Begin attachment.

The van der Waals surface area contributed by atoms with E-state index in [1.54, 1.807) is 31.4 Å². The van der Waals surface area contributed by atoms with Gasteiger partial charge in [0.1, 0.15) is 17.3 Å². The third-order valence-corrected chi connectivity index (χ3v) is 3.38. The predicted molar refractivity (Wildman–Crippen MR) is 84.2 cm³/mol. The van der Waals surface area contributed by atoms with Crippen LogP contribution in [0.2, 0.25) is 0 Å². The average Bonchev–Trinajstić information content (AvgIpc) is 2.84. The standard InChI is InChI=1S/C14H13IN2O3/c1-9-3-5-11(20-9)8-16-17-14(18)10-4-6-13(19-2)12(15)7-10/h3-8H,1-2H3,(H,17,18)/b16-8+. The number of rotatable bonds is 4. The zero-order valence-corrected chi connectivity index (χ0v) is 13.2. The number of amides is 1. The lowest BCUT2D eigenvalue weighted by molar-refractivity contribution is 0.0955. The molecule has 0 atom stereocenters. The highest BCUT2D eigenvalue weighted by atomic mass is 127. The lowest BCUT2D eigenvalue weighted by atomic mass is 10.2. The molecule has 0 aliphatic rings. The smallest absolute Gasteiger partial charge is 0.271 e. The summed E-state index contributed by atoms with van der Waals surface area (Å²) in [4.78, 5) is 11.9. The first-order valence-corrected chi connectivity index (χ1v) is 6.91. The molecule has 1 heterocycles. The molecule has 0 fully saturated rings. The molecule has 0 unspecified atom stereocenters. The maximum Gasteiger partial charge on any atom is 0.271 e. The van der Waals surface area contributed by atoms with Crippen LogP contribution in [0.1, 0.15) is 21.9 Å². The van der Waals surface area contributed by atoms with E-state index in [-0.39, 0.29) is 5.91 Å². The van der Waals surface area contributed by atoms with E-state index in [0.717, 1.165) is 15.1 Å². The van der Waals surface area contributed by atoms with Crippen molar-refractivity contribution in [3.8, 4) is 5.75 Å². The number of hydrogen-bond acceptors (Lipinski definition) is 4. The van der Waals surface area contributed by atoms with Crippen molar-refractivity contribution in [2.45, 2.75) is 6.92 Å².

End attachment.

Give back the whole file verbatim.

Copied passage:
The van der Waals surface area contributed by atoms with E-state index in [1.54, 1.807) is 31.4 Å². The van der Waals surface area contributed by atoms with Gasteiger partial charge in [0.1, 0.15) is 17.3 Å². The third-order valence-corrected chi connectivity index (χ3v) is 3.38. The predicted molar refractivity (Wildman–Crippen MR) is 84.2 cm³/mol. The van der Waals surface area contributed by atoms with Crippen LogP contribution in [0.2, 0.25) is 0 Å². The average Bonchev–Trinajstić information content (AvgIpc) is 2.84. The standard InChI is InChI=1S/C14H13IN2O3/c1-9-3-5-11(20-9)8-16-17-14(18)10-4-6-13(19-2)12(15)7-10/h3-8H,1-2H3,(H,17,18)/b16-8+. The number of rotatable bonds is 4. The zero-order valence-corrected chi connectivity index (χ0v) is 13.2. The number of amides is 1. The lowest BCUT2D eigenvalue weighted by molar-refractivity contribution is 0.0955. The molecule has 0 atom stereocenters. The highest BCUT2D eigenvalue weighted by atomic mass is 127. The lowest BCUT2D eigenvalue weighted by atomic mass is 10.2. The molecule has 0 aliphatic rings. The smallest absolute Gasteiger partial charge is 0.271 e. The summed E-state index contributed by atoms with van der Waals surface area (Å²) in [4.78, 5) is 11.9. The first-order valence-corrected chi connectivity index (χ1v) is 6.91. The molecule has 1 heterocycles. The molecule has 0 fully saturated rings. The molecule has 0 unspecified atom stereocenters. The maximum Gasteiger partial charge on any atom is 0.271 e. The van der Waals surface area contributed by atoms with Crippen LogP contribution in [0.1, 0.15) is 21.9 Å². The van der Waals surface area contributed by atoms with E-state index in [-0.39, 0.29) is 5.91 Å². The van der Waals surface area contributed by atoms with E-state index in [0.717, 1.165) is 15.1 Å². The van der Waals surface area contributed by atoms with Crippen molar-refractivity contribution in [3.8, 4) is 5.75 Å². The number of hydrogen-bond acceptors (Lipinski definition) is 4. The van der Waals surface area contributed by atoms with Crippen molar-refractivity contribution in [2.45, 2.75) is 6.92 Å².